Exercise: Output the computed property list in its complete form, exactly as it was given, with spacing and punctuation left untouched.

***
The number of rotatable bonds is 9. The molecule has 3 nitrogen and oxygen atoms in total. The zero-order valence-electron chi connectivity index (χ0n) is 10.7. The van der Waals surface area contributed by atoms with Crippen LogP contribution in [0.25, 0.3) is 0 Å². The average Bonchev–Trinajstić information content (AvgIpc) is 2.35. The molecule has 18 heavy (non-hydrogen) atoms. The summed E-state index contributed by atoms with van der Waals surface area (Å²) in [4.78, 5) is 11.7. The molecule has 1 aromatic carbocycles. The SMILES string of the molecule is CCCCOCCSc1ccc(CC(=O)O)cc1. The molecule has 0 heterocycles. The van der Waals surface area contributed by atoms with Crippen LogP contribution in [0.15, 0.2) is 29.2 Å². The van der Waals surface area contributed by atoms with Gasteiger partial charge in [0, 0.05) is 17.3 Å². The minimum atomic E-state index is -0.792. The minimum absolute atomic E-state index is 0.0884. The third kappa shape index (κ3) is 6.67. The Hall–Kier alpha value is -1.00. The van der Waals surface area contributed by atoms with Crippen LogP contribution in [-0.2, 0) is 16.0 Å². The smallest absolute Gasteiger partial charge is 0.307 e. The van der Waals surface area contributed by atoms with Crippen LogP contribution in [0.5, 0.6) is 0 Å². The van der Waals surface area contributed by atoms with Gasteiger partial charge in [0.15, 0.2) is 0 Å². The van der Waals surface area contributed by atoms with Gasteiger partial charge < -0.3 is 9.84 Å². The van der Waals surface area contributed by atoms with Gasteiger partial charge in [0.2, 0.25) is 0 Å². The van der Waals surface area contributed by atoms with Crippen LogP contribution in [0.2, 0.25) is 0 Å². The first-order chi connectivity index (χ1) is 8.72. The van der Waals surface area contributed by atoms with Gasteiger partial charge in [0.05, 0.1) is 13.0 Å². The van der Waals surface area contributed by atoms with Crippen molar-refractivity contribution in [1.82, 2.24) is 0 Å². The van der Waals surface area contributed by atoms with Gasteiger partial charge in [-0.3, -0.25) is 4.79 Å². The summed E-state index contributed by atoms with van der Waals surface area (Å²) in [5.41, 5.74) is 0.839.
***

The number of rotatable bonds is 9. The molecule has 3 nitrogen and oxygen atoms in total. The zero-order valence-electron chi connectivity index (χ0n) is 10.7. The van der Waals surface area contributed by atoms with Crippen LogP contribution in [0.25, 0.3) is 0 Å². The average Bonchev–Trinajstić information content (AvgIpc) is 2.35. The molecule has 18 heavy (non-hydrogen) atoms. The summed E-state index contributed by atoms with van der Waals surface area (Å²) in [4.78, 5) is 11.7. The molecule has 1 aromatic carbocycles. The SMILES string of the molecule is CCCCOCCSc1ccc(CC(=O)O)cc1. The molecule has 0 heterocycles. The van der Waals surface area contributed by atoms with Crippen LogP contribution in [0.15, 0.2) is 29.2 Å². The van der Waals surface area contributed by atoms with Gasteiger partial charge in [0, 0.05) is 17.3 Å². The minimum atomic E-state index is -0.792. The minimum absolute atomic E-state index is 0.0884. The third kappa shape index (κ3) is 6.67. The Hall–Kier alpha value is -1.00. The van der Waals surface area contributed by atoms with Crippen LogP contribution in [-0.2, 0) is 16.0 Å². The smallest absolute Gasteiger partial charge is 0.307 e. The van der Waals surface area contributed by atoms with Crippen LogP contribution in [0.5, 0.6) is 0 Å². The van der Waals surface area contributed by atoms with Gasteiger partial charge in [0.15, 0.2) is 0 Å². The van der Waals surface area contributed by atoms with Gasteiger partial charge < -0.3 is 9.84 Å². The van der Waals surface area contributed by atoms with Gasteiger partial charge in [0.2, 0.25) is 0 Å². The van der Waals surface area contributed by atoms with Crippen LogP contribution in [0.2, 0.25) is 0 Å². The first-order chi connectivity index (χ1) is 8.72. The van der Waals surface area contributed by atoms with Gasteiger partial charge in [0.05, 0.1) is 13.0 Å². The van der Waals surface area contributed by atoms with Crippen molar-refractivity contribution in [1.82, 2.24) is 0 Å². The van der Waals surface area contributed by atoms with Gasteiger partial charge in [-0.3, -0.25) is 4.79 Å². The summed E-state index contributed by atoms with van der Waals surface area (Å²) in [5.41, 5.74) is 0.839.